Co-Editor Martyn Sibley shares his experience and thoughts from a trip around multiple European countries.
In June 2014 Ivor Ambrose from the European Network for Accessible Tourism (ENAT) kindly invited me to speak in Brussels for a conference on accessible tourism. It was great to meet the living legend in person, and connect with a community of like minded people.
Then in early 2015, as Kasia and I were planning our month long stay in Barcelona, Ivor introduced me to Marco Pizzio from the Italian Multiple Sclerosis charity (AISM). They were coordinating a pilot project with the European Commission called Europe Without Barriers. We were asked to join the project 🙂
From the 5th to the 19th of June a selected group of participants from all over Europe (and from different accessible tourism professions) went to 5 countries, 4 hotels, and multiple tourist attractions (you can see our full itinerary here and read my daily updates on the subsequent blog posts).
The project had 3 main aims; 1) to create accessible itineraries for future travellers with a disability 2) for continued collaboration between the participants 3) to communicate the project far and wide. My role was to test everything from a wheelchair user perspective, feedback any issues for all impairments, and use my blog/social media as a journalist. Kasia was one of the group photographers too.
I wrote these final thoughts from Poland, at Kasia’s parents, before returning to the UK. It’s proving difficult to digest what we actually did, what it meant for us, and the overall project. Here’s my attempt nonetheless…
Transport and equipment
Having our own car, the group minibus for day trips, and my hoist was very useful. For anyone travelling without these items, providing information would be helpful.
– I Girasoli: A stunning property run by AISM in beautiful Tuscany. It had brilliant wheelchair access throughout (including to the pool), great staff attitude, fantastic organisational procedures, and amazing food. One improvement is to stop the wetroom overflowing into the hallway.
– Hotel Terme, Catez: Situated with the spa mentioned below, it was a tranquil place to relax with good wheelchair access throughout. However it requires a hoist for pool access, staff training to improve disability attitude and organisational procedures. The buffet food could be better too.
– Casa Letizia, Auronzo Di Cadore: Situated in the middle of the Dolomite mountains of northern Italy, the second AISM ran property was also excellent. Great wheelchair access throughout, and very good quality facilities. There does need to be information on local accessible amenities.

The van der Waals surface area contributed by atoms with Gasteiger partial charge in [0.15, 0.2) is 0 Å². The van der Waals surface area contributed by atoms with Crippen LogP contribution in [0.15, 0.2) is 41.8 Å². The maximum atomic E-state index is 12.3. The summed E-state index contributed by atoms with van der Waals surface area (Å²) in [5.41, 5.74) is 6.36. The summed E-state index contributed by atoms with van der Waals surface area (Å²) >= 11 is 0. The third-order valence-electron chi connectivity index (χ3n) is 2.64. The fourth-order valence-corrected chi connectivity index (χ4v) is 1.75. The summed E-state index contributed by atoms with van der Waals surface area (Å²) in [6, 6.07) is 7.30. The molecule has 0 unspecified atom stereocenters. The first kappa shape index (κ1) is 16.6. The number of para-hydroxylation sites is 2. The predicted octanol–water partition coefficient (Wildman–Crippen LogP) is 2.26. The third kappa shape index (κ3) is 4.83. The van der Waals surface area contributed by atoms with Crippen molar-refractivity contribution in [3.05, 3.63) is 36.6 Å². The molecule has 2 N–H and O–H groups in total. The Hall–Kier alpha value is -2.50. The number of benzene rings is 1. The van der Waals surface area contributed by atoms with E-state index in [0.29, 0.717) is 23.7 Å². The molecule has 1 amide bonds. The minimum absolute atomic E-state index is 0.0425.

– Hotel Viktor, Viktorsberg: Literally at the top of the mountains in south western Austria, again it had superb wheelchair access, great staff attitude, and procedures. Improvements would include providing information on transport and to create access to the sauna.
As you can see the hotels were broadly accessible for me. Without a doubt they were great fun to visit. There was a need for better signage for people with both hearing and visual impairments. Plus better communication adaptions for deaf people (flashing lights or vibrations for alarms, and better ways to interact with reception from the room).
Apart from the caves and the castle, all activities were accessible for a wheelchair user such as myself. For me the largest need and improvement everywhere was with staff education, organisational procedures, and signage. This is partly for a wheelchair users benefit (eg. entry points, ramps and toilets). Also this is for the benefit of people with hearing and visual impairments.
– Arezzo; sufficient ramp at the church. Great atmosphere.
– Siena; one of my best places to go! Just locate the accessible toilet before you are desperate.
– Florence; more bumpy than other places by wheelchair.
– Perugia; I found the pavements here bumpy too. Beautiful fountain and lovely atmosphere nonetheless.
– Assisi; very accessible and very interesting.
– Catez spa; didn’t get to try the pool with a hoist, but did get lifted in our hotel pool. Really enjoyed the Thai massage where the staff were very kind. Also used the sauna and steamroom. An unusual and fun experience.
– Ljubljana; another favourite of the trip. Great city and great atmosphere by the river.
– Zagreb; a very interesting city with an accessible funicular. However not my most favourite trip.
– The lake near Auronzo Di Cadore; unfortunately the weather blocked the views, but the general scenery and area was fantastic.
– Lake Konstanz and Island of Mainau; after the issues on the boat (we were almost refused entry without an Austrian disability card), I found this a great experience. Water is both a personal thrill and relaxation of mine. Also really enjoyed the botanical gardens.
– Castle; very surprised wheelchairs couldn’t go up on the buses. Was a shame to finish the trip with bad access. However it was nice to see the castle from a distance in person.
Overall this project was well arranged, included a good mix of participants (professions, countries, languages, cultures, perspectives), and I believe succeeded with its 3 aims. I would recommend 90% of this itinerary to others, will definitely keep in touch with everyone, and promote all of our achievements.
I wish AISM the best of luck with the rest of this project (they will feedback to the vendors and the European Commission).
My biggest hope is that the occasional issues we faced are turned into positives, by creating change. Mostly having showed what is possible, I hope many more disabled people feel confident to travel 🙂
By Martyn Sibley
If you’re planning your next holiday, why not visit our new travel site, Accomable, to find accessible accommodation not just in the UK, but across the world.